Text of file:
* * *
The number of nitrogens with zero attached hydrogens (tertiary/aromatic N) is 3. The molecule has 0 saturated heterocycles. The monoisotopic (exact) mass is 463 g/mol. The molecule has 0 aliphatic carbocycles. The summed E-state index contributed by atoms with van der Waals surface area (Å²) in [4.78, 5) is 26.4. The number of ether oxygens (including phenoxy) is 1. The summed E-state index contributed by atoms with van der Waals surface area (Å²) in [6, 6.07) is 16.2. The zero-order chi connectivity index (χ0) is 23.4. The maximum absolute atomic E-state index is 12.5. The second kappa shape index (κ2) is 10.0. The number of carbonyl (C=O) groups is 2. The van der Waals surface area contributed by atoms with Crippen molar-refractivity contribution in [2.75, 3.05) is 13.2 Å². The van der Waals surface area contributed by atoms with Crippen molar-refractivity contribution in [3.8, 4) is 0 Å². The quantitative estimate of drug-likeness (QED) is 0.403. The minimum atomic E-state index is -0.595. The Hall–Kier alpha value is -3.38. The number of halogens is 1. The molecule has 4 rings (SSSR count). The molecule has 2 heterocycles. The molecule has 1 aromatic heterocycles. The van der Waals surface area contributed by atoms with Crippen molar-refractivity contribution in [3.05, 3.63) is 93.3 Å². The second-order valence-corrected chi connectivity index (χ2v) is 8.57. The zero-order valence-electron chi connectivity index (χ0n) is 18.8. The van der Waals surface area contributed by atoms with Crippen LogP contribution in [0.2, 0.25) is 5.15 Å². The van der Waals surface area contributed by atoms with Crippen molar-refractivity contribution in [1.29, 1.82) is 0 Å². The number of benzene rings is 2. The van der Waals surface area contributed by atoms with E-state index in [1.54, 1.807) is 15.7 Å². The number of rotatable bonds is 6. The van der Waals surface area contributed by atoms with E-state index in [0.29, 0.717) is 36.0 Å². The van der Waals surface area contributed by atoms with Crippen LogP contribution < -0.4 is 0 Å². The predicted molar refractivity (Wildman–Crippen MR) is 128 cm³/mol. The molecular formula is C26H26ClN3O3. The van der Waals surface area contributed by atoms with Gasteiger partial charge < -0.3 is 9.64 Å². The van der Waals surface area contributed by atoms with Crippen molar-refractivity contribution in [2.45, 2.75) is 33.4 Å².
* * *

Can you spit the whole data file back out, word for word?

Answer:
The number of nitrogens with zero attached hydrogens (tertiary/aromatic N) is 3. The molecule has 0 saturated heterocycles. The monoisotopic (exact) mass is 463 g/mol. The molecule has 0 aliphatic carbocycles. The summed E-state index contributed by atoms with van der Waals surface area (Å²) in [4.78, 5) is 26.4. The number of ether oxygens (including phenoxy) is 1. The summed E-state index contributed by atoms with van der Waals surface area (Å²) in [6, 6.07) is 16.2. The zero-order chi connectivity index (χ0) is 23.4. The maximum absolute atomic E-state index is 12.5. The second kappa shape index (κ2) is 10.0. The number of carbonyl (C=O) groups is 2. The van der Waals surface area contributed by atoms with Crippen molar-refractivity contribution in [2.75, 3.05) is 13.2 Å². The van der Waals surface area contributed by atoms with Crippen molar-refractivity contribution in [3.8, 4) is 0 Å². The quantitative estimate of drug-likeness (QED) is 0.403. The minimum atomic E-state index is -0.595. The Hall–Kier alpha value is -3.38. The number of halogens is 1. The molecule has 4 rings (SSSR count). The molecule has 2 heterocycles. The molecule has 1 aromatic heterocycles. The van der Waals surface area contributed by atoms with Crippen molar-refractivity contribution in [3.05, 3.63) is 93.3 Å². The second-order valence-corrected chi connectivity index (χ2v) is 8.57. The zero-order valence-electron chi connectivity index (χ0n) is 18.8. The van der Waals surface area contributed by atoms with Crippen LogP contribution in [0.2, 0.25) is 5.15 Å². The van der Waals surface area contributed by atoms with Crippen molar-refractivity contribution in [1.29, 1.82) is 0 Å². The number of benzene rings is 2. The van der Waals surface area contributed by atoms with E-state index in [1.54, 1.807) is 15.7 Å². The number of rotatable bonds is 6. The van der Waals surface area contributed by atoms with E-state index in [0.29, 0.717) is 36.0 Å². The van der Waals surface area contributed by atoms with Crippen LogP contribution < -0.4 is 0 Å². The predicted molar refractivity (Wildman–Crippen MR) is 128 cm³/mol. The molecular formula is C26H26ClN3O3. The van der Waals surface area contributed by atoms with Gasteiger partial charge < -0.3 is 9.64 Å². The van der Waals surface area contributed by atoms with Crippen molar-refractivity contribution in [2.45, 2.75) is 33.4 Å².